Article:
Tenants launch legal action to stop missiles being put on roof for Olympics

By Owen Bowcott

Council tenants in east London have launched a legal action to stop the Ministry of Defence stationing surface-to-air missiles on the roof of their tower block during the Olympics.

Solicitors instructed by the residents’ association at the Fred Wigg Tower in Leytonstone have formally lodged objections to plans for the missile battery to be staffed 24 hours a day while the flats are subject to armed police patrols.

The association is seeking an injunction preventing the ground-based air defence system being deployed above the heads of families living in the block’s 117 flats.

Lawyers from Howe & Co are also applying for judicial review of the plan – which ministers have not yet authorised – on the grounds that the residents’ human rights have been breached because they were not consulted about the proposals.

The MoD has submitted advice on how to deploy anti-aircraft weapons across six sites in the capital if there is a security scare during the Games.

Martin Howe, the firm’s senior partner, said the application for a temporary injunction and for permission to seek judicial review could be considered by a judge soon. “The papers are lodged and this needs to get in front of a judge as quickly as possible,” he said at the Royal Courts of Justice in London. “There are men and women who are very, very afraid.”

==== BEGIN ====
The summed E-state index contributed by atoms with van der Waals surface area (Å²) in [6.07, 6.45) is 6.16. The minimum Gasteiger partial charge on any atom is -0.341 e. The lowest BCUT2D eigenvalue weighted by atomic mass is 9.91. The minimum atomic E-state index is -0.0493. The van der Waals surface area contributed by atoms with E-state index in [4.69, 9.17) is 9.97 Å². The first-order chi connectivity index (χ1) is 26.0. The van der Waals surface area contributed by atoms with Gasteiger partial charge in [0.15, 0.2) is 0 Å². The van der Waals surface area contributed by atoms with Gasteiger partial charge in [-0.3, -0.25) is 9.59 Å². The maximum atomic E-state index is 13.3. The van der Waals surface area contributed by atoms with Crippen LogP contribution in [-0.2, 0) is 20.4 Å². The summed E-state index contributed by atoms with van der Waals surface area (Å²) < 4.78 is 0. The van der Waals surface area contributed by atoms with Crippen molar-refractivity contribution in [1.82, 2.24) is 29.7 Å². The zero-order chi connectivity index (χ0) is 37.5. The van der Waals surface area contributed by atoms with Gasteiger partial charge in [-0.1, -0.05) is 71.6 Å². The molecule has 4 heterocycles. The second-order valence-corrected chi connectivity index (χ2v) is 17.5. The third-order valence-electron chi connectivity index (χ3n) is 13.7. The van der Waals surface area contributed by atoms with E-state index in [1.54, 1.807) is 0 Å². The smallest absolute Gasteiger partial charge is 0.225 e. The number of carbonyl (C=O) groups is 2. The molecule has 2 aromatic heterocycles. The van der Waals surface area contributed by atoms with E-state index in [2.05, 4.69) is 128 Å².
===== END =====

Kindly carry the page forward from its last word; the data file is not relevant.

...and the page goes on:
The block, home to hundreds of children, suffered damage in a fire last December, said Howe. “Residents had to be evacuated and it was a fearful experience. The last thing they need again is the risk of an explosion or disaster at their block.”

The tenants’ lawyers are arguing that there has been no “fair and proper consultation process” and that the MoD is breaching article 8 and article 1 of protocol 1 of the European convention on human rights, which protect an individual’s right to private life and peaceful enjoyment of their home.

They want the MoD to be prohibited from using the block until there has been a proper consultation process and an equality impact assessment (EIA) carried out which takes into account the needs of disabled residents.

Howe said: “It is incredible that the MoD think it acceptable to present women, children and men living in a block of flats in a densely populated residential area of east London with the fait accompli of having a live, high-explosive missile salvo above their heads whilst they go about their daily chores and whilst they sleep at night.

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